Cradle of Forestry Invites All Ages to Pink Beds BioBlitz

The Cradle of Forestry in America invites nature enthusiasts of all ages and knowledge levels to the Pink Beds BioBlitz on Saturday, June 16, 2018. Be a citizen scientist with naturalists and forest scientists to discover the diversity of life in this special part of Pisgah National Forest, and add to knowledge gained about the area. Those who would like to participate...

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Crane’s Nest Nature Center & Store: Historical Context

The building that currently houses the Crane’s Nest Nature Center & Store at Malheur National Wildlife Refuge in Oregon was built in the mid-1930s by members of the Civilian Conservation Corps, at the same time as many of the other structures at Refuge Headquarters. In fact, most of the historic infrastructure located throughout Malheur Refuge was installed by...

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Why the loss of amphibians matters

Amphibians matter to humans more than we tend to realize. The number of amphibian species around the world has been plummeting at an incredibly rapid rate in recent decades, and this decline poses a serious threat. About 200 species of frogs have vanished since 1980, according to a 2015 study. These extinctions are due to many factors, including herbicides, habitat loss,...

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Recreation is redefining the value of Western public lands

Once, the West’s public lands were valued primarily for the timber, minerals and fossil fuels they held, which were extracted and then sold around the world. In the 1970s, more than two dozen Western counties relied on timber for at least a fifth of their revenue, while energy companies expanded onto public lands for coal and natural gas. Small communities swelled with...

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The water war that will decide the fate of 1 in 8 Americans

Lake Mead is the country’s biggest reservoir of water. Think of it as the savings account for the entire Southwest. Right now, that savings account is nearly overdrawn. For generations, we’ve been using too much of the Colorado River, the 300-foot-wide ribbon of water that carved the Grand Canyon, supplies Lake Mead, and serves as the main water source for much of the...

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Megafires, Wildland Fires, and Prescribed Burns

Healthy forests are important for clean and abundant water supplies. A recent USDA Forest Service study examined how wildland fires, including megafires, and prescribed burns affect river flow. The study is the first nationwide look at fire impacts on surface freshwater resources. Led by Dennis Hallema, research hydrologist and ORISE fellow, the research team analyzed...

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A Truckload of Plastic Enters Our Oceans Every Single Minute—This Has to Stop

Our oceans are facing a plastic pollution crisis. The equivalent of a truckload of plastic enters our oceans every single minute, every day, all year long. Not only are plastics entangling and killing marine life, they are ending up on our plates through the seafood we eat and polluting our tap water. More and more people are realizing that this is a crisis we must...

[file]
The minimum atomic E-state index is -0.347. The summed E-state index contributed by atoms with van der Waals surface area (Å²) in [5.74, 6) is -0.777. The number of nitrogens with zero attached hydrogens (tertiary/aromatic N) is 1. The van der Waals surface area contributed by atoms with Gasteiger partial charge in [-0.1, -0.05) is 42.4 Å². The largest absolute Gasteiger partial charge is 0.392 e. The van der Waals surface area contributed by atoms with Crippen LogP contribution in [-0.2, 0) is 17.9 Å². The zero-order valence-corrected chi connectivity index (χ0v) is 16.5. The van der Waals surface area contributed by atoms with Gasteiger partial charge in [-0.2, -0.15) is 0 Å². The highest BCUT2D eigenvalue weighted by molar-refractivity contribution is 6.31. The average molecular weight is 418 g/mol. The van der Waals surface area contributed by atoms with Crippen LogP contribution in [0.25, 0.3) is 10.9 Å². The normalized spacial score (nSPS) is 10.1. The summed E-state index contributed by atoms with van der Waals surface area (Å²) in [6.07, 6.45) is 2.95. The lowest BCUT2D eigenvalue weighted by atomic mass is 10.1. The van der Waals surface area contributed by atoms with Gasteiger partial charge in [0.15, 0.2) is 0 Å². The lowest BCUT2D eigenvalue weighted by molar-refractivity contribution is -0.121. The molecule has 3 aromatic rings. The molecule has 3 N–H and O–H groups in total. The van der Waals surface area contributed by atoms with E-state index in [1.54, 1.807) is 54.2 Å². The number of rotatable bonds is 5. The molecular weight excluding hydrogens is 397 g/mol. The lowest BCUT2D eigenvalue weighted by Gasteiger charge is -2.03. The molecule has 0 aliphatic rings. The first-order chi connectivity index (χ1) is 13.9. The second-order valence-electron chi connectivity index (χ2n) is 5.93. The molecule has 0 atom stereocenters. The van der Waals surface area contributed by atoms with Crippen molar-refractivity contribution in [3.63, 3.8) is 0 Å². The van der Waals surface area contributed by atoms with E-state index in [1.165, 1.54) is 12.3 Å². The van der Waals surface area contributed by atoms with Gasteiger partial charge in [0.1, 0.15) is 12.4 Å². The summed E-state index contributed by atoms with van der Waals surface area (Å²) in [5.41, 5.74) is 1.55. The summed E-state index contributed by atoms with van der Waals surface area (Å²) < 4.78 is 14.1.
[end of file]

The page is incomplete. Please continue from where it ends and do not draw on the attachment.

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You’ve Never Seen National Parks Looking Like This Before

The world’s national parks are a unique natural resource. Not only for their biological diversity but also for their beauty and accessibility – many are otherworldly, an environment alien to our everyday but close enough to travel to with relative ease. Every park is different too. So whether you’re looking to explore waterfalls or lakes, jungles or deserts, glaciers or...

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New national parks around the world

Southern Chile is famous for Torres del Paine national park in Patagonia but much more of the region’s spectacular landscape is now being made accessible. Donations of vast tracts of wilderness by foundations run by US philanthropists and environmentalists to the Chilean state has led to the creation of national reserves covering 4.45m hectares. 17 national parks and...

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A dose of nature: doctors prescribe a day in the park for anxiety

For many patients, like Lauren Huddle, 31, a big dose of Mother Nature is exactly what she needs after a stressful day. “I have pretty bad anxiety and depression,” said Huddle of Bellingham, Washington. “And I don’t do well with pharmaceuticals, so my husband Nate would actually tell me all the time, ‘just go outside, you’ll feel so much better.’” And...

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Here Are 7 Ways to Be Sustainable — Without Breaking the Bank

When you have everything, it’s really easy to take things for granted. You know, when you can easily afford to buy a new tube of toothpaste, you don’t need to squeeze every last bit of toothpaste out of the tube, and then cut it open to get more of the paste that didn’t squeeze out, just to keep from having to spend money on more toothpaste in that moment. That might...